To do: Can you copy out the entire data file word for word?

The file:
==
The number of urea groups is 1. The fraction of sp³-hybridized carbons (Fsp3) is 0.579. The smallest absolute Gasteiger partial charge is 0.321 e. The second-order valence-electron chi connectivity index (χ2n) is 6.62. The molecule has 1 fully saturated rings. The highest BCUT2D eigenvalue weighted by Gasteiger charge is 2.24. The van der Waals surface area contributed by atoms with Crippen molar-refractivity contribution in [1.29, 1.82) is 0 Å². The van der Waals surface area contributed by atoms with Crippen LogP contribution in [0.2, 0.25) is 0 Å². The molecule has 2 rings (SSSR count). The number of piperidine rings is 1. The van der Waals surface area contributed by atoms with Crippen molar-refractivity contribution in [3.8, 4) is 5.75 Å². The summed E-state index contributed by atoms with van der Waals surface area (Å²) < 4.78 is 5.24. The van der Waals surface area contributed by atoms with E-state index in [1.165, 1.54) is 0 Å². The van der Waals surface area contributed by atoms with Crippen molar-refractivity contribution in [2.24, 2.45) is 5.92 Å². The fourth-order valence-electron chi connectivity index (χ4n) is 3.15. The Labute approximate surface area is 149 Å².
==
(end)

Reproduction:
The number of urea groups is 1. The fraction of sp³-hybridized carbons (Fsp3) is 0.579. The smallest absolute Gasteiger partial charge is 0.321 e. The second-order valence-electron chi connectivity index (χ2n) is 6.62. The molecule has 1 fully saturated rings. The highest BCUT2D eigenvalue weighted by Gasteiger charge is 2.24. The van der Waals surface area contributed by atoms with Crippen molar-refractivity contribution in [1.29, 1.82) is 0 Å². The van der Waals surface area contributed by atoms with Crippen LogP contribution in [0.2, 0.25) is 0 Å². The molecule has 2 rings (SSSR count). The number of piperidine rings is 1. The van der Waals surface area contributed by atoms with Crippen molar-refractivity contribution in [3.8, 4) is 5.75 Å². The summed E-state index contributed by atoms with van der Waals surface area (Å²) < 4.78 is 5.24. The van der Waals surface area contributed by atoms with E-state index in [1.165, 1.54) is 0 Å². The van der Waals surface area contributed by atoms with Crippen molar-refractivity contribution in [2.24, 2.45) is 5.92 Å². The fourth-order valence-electron chi connectivity index (χ4n) is 3.15. The Labute approximate surface area is 149 Å².